For those interested in mathematics, there is a method of solving equations which involves the introduction of an external character often represented by the Greek letter Lamda. It helps solve the equation, in fact the equation cannot be solved without it. But once solved it can be removed. The solution stays. I will come back to Lamda later in this piece.
OTT is the new field for TV drama and independent film making. It has changed everything, scripts, budgets, quality of art, even the list of senior crew and actors prepared to work on the smaller formats.
The Ad break was the bane of home viewing. As an audience, we had come to believe that our pleasure and concentration was at the mercy of soap, shampoo, sweet black liquids, the list is endless. OTT removed the AD break.
The other possibly bigger bane of home viewing was the belief that while all human beings are born equal, (which is true), therefore they must consume entertainment identically, in fixed doses and at fixed times. This, even though their consumption patterns of food clothing, other necessities and luxuries was in their control their viewing pleasure was in the control of the GECs.
For me, there is a third bane. I must watch my favorite film accompanied by a poison decided by the cinema. Nope! No hope of a cocktail or glass of wine.
Netflix and Amazon changed that. All theories about consumption patterns, attention spans, viewing habits et al were thrown out of the window. What was additionally thrown out was the belief that just because you are watching it at home and on a smaller screen, the quality need not match up to the expectations of the cinema experience.
And, to be honest, what is cinema experience? In India the exhibitors treat independent cinema like they treat lepers. They give the small independents small screens and at the most inconvenient times. If you want to see an independent film it will necessarily be at the cinema’s convenience, not yours.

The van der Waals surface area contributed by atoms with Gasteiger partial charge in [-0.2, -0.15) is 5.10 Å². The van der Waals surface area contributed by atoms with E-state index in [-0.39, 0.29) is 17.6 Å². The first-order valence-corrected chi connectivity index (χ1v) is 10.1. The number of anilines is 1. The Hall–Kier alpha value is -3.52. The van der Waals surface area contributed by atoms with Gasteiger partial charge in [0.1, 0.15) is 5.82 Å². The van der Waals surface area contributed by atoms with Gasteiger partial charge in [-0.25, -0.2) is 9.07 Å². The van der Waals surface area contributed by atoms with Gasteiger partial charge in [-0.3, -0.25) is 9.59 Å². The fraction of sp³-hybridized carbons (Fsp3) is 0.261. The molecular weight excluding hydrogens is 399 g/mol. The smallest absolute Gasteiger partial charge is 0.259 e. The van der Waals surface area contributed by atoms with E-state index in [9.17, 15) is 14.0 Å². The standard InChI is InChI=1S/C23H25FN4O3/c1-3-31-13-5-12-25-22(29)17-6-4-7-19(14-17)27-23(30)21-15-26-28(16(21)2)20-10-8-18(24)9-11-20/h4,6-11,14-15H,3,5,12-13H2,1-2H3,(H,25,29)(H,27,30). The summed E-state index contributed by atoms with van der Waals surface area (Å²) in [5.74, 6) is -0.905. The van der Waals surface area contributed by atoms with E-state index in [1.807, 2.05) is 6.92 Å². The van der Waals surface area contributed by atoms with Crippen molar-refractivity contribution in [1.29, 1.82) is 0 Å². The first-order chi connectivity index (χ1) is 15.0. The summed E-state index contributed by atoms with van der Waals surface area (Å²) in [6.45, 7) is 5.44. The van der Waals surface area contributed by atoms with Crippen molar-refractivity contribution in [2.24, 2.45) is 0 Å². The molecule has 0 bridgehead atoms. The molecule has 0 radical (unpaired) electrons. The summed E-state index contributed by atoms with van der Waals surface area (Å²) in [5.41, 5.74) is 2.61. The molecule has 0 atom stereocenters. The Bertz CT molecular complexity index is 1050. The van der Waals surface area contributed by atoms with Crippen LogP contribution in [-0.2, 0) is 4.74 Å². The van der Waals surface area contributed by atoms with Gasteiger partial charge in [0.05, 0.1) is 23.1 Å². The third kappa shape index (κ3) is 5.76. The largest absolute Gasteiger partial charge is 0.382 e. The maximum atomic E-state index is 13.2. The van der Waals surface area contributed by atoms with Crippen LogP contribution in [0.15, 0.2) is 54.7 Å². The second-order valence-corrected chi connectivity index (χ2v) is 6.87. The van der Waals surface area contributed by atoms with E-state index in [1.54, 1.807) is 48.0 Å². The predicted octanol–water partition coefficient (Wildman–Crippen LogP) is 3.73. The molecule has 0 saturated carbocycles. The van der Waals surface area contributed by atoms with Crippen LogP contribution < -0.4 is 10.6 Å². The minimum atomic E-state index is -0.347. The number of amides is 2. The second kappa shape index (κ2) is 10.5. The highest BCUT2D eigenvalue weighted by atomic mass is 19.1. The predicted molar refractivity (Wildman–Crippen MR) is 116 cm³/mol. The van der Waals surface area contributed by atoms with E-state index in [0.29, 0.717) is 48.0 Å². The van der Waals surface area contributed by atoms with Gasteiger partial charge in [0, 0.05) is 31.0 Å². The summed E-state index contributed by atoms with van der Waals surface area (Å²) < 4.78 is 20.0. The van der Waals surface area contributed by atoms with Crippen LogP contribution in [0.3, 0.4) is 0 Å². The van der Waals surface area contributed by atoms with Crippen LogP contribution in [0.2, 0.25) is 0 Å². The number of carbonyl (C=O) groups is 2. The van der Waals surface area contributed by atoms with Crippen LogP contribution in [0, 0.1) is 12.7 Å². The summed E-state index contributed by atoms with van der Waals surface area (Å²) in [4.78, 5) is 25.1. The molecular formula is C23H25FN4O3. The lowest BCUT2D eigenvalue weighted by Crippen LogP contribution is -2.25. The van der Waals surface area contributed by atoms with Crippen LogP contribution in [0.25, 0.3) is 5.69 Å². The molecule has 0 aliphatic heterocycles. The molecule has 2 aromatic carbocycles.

All that is changing. I have viewed more and better drama in the last two years than I have viewed in the last 20. Never a fan of ad breaks, I never saw films on TV and my lifestyle rarely permitted me to plan a film outing unless it was really “one of those big ones”. Today I look forward to my post dinner two (maybe three) hours of viewing across a range of content. Addictive web-series and films I couldn’t see. All accompanied by my choice of poison.
Also, what the OTTs have created is a giant online super store. The store has everything akin to a real superstore. Laid out for you specially. Popular offerings in the front, shelves full of normal fare and dead stock at the dusty back, but it is all there in case you want it and it’s there at the press of a button.
So, what does all this have to do with independent film? Is this not just enhanced TV? My belief is that it is not. Drama is drama, which is not to be confused with “Spectacle”. And the drama watching experience is not really reduced when consumed at home. “Going to the Pictures” is largely reserved for spectacle. Definitely true of India. If it has a star, if it has mythology, if it is BIG, see it in a cinema. That’s what Indian audiences are doing.
Now back to my Lamda theory
OTT has raised the bar for the viewer and everyone has to stretch up to it. And it has raised the bar for all viewers, so even the ”made for screen” independents have to deliver to higher expectations. India is gearing up to delivering quality. Sacred Games is not quite “Fauda” but it well ahead of anything that Indian TV has ever shown.
Even the so called “Spectacles” have to deliver a higher quality or writing and performance. It has changed completely the quality of writing, direction, photography and, consequently, the amount spent on production.
Now take away Lamda. Fortunately, while Netflix and Amazon have set the bar, they aren’t really relevant to India. Their numbers are sub one million in a 1.3 billion population. The real play will be amongst Hotstar, Sony Liv, Zee5 and the many new entrants. They will reinvent the product for the larger Indian audience.
Let us look at the challenges ahead. Technically we are fine. Creatively we have a bridge to cross. Indian Cinema has defined, even invented its own world. Our characters do not exist. They are larger than life. No one behaves, speaks, looks, dresses, walks or even lives like them. They are written as “invented” characters and our actors deliver them as written.
Scripted drama is different. Writers have to write real characters and situations and actors have to perform them as written. Directors have to understand the real world. All three classes of talent have to reorient themselves, even reinvent themselves. It can be done and hopefully will be done. Sacred Games was a step in the right direction.
This is going to be a new era for independent cinema – different, no doubt, but better and at a larger scale. It will create opportunities for talent that have so far been ignored.